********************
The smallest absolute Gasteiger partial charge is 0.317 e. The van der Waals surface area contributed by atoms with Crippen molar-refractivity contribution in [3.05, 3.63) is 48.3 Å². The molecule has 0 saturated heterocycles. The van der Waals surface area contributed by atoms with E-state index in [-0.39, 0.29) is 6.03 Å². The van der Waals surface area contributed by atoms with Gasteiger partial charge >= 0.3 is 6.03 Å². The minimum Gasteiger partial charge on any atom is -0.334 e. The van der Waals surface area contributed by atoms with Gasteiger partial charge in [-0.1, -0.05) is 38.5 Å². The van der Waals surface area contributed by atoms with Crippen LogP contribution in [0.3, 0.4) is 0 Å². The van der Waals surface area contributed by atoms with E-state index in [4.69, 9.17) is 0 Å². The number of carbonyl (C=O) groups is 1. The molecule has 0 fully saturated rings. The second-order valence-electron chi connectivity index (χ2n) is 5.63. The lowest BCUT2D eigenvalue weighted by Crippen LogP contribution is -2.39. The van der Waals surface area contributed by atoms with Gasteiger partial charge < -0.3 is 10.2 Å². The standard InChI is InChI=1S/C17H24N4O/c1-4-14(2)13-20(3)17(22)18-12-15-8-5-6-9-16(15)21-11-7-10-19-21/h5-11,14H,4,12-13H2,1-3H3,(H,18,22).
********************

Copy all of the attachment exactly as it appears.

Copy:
The smallest absolute Gasteiger partial charge is 0.317 e. The van der Waals surface area contributed by atoms with Crippen molar-refractivity contribution in [3.05, 3.63) is 48.3 Å². The molecule has 0 saturated heterocycles. The van der Waals surface area contributed by atoms with E-state index in [-0.39, 0.29) is 6.03 Å². The van der Waals surface area contributed by atoms with Gasteiger partial charge >= 0.3 is 6.03 Å². The minimum Gasteiger partial charge on any atom is -0.334 e. The van der Waals surface area contributed by atoms with Gasteiger partial charge in [-0.1, -0.05) is 38.5 Å². The van der Waals surface area contributed by atoms with Crippen LogP contribution in [0.3, 0.4) is 0 Å². The van der Waals surface area contributed by atoms with E-state index in [4.69, 9.17) is 0 Å². The number of carbonyl (C=O) groups is 1. The molecule has 0 fully saturated rings. The second-order valence-electron chi connectivity index (χ2n) is 5.63. The lowest BCUT2D eigenvalue weighted by Crippen LogP contribution is -2.39. The van der Waals surface area contributed by atoms with Gasteiger partial charge < -0.3 is 10.2 Å². The standard InChI is InChI=1S/C17H24N4O/c1-4-14(2)13-20(3)17(22)18-12-15-8-5-6-9-16(15)21-11-7-10-19-21/h5-11,14H,4,12-13H2,1-3H3,(H,18,22).